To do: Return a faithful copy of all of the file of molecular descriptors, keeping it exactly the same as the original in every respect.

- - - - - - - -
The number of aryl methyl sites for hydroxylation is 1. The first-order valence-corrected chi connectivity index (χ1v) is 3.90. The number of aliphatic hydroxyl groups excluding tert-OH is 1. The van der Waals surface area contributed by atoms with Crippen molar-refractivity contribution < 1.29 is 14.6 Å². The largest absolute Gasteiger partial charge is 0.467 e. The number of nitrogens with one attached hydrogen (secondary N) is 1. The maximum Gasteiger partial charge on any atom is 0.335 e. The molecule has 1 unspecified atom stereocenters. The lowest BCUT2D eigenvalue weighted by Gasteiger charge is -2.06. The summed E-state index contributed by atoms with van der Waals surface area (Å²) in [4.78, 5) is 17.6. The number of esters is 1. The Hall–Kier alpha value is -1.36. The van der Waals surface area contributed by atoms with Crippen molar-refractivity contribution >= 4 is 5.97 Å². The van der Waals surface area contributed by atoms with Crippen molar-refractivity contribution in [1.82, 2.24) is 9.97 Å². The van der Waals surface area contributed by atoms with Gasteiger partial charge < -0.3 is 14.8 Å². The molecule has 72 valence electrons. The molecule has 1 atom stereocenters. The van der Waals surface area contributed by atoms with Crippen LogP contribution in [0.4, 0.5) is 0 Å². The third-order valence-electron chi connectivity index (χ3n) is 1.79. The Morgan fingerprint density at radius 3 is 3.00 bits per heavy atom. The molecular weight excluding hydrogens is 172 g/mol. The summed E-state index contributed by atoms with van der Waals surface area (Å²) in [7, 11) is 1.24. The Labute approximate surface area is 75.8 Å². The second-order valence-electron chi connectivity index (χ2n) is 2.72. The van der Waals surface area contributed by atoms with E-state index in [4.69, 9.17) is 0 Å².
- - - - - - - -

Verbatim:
The number of aryl methyl sites for hydroxylation is 1. The first-order valence-corrected chi connectivity index (χ1v) is 3.90. The number of aliphatic hydroxyl groups excluding tert-OH is 1. The van der Waals surface area contributed by atoms with Crippen molar-refractivity contribution < 1.29 is 14.6 Å². The largest absolute Gasteiger partial charge is 0.467 e. The number of nitrogens with one attached hydrogen (secondary N) is 1. The maximum Gasteiger partial charge on any atom is 0.335 e. The molecule has 1 unspecified atom stereocenters. The lowest BCUT2D eigenvalue weighted by Gasteiger charge is -2.06. The summed E-state index contributed by atoms with van der Waals surface area (Å²) in [4.78, 5) is 17.6. The number of esters is 1. The Hall–Kier alpha value is -1.36. The van der Waals surface area contributed by atoms with Crippen molar-refractivity contribution >= 4 is 5.97 Å². The van der Waals surface area contributed by atoms with Crippen molar-refractivity contribution in [1.82, 2.24) is 9.97 Å². The van der Waals surface area contributed by atoms with Gasteiger partial charge < -0.3 is 14.8 Å². The molecule has 72 valence electrons. The molecule has 1 atom stereocenters. The van der Waals surface area contributed by atoms with Crippen LogP contribution in [0.4, 0.5) is 0 Å². The third-order valence-electron chi connectivity index (χ3n) is 1.79. The Morgan fingerprint density at radius 3 is 3.00 bits per heavy atom. The molecular weight excluding hydrogens is 172 g/mol. The summed E-state index contributed by atoms with van der Waals surface area (Å²) in [7, 11) is 1.24. The Labute approximate surface area is 75.8 Å². The second-order valence-electron chi connectivity index (χ2n) is 2.72. The van der Waals surface area contributed by atoms with E-state index in [4.69, 9.17) is 0 Å².